of fingerprinting is infallible. The Havvard opinion actually described the expert’s testimony as follows:

[The expert] testified that the error rate for fingerprint comparison is essentially zero. Though conceding that a small margin of error exists because of differences in individual examiners, he opined that this risk is minimized because print identifications are typically confirmed through peer review. [The expert] did acknowledge that fingerprint examiners have not adopted a single standard for determining when a fragmentary latent fingerprint is sufficient to permit a comparison, but he suggested that the unique nature of fingerprints is counterintuitive to the establishment of such a standard and that through experience each examiner develops a comfort level for deciding how much of a fragmentary print is necessary to permit a comparison.73

This description of the expert’s equivocal testimony calls into question any claim that fingerprint evidence is infallible.

The decision in Crisp also pointed out that “[f]ingerprint identification has been admissible as reliable evidence in criminal trials in this country since at least 1911.”74 The court, however, pointed to no studies supporting the reliability of fingerprint evidence. When forensic DNA first appeared, it was sometimes called “DNA fingerprinting” to suggest that it was as reliable as fingerprinting, which was then viewed as the premier identification science and one that consistently produced irrefutable results. During the effort to validate DNA evidence for courtroom use, however, it became apparent that assumptions about fingerprint evidence had been reached without the scientific scrutiny being accorded DNA. When the Supreme Court decided Daubert in 1993, with its emphasis on validation, legal commentators turned their attention to fingerprinting and began questioning whether experts could match and attribute fingerprints with a zero error rate as the FBI expert claimed in Havvard, and whether experts should be allowed to testify and make these claims in the absence of confirmatory studies. As noted above, most of these challenges have thus far failed, but the questions persist.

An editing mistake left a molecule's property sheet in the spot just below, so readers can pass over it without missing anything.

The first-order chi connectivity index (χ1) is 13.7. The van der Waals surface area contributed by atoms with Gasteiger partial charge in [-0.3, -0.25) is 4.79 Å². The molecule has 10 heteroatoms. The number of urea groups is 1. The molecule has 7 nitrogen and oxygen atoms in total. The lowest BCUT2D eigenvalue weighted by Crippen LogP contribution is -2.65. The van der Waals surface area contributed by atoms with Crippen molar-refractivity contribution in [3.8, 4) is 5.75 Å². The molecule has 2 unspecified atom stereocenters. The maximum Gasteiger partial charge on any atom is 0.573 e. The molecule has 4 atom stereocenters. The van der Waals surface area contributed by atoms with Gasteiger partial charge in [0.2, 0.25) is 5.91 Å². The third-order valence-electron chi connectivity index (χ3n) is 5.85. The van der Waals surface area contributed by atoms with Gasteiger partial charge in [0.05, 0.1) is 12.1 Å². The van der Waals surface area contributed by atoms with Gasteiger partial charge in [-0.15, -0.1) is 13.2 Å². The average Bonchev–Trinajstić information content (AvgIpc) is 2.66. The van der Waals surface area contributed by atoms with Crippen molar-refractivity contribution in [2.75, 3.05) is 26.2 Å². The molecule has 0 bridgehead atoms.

The 2004 Brandon Mayfield case refueled the debate over fingerprint evidence. The chronology of events in the Mayfield case is as follows:

73

Havvard, 260 F.3d at 599. The Havvard decision is sharply criticized by 1 Faigman et al., op. cit., supra note 1, § 1:30, pp. 86-89.

74

Crisp, 324 F.3d at 266. The decision cites a number of other legal references, including, inter alia: People v. Jennings, 96 N.E. 1077 (1911); J.L. Mnookin. Fingerprint evidence in an age of DNA profiling. 67 BROOK. L. REV. 13 (2001) (discussing history of fingerprint identification evidence).



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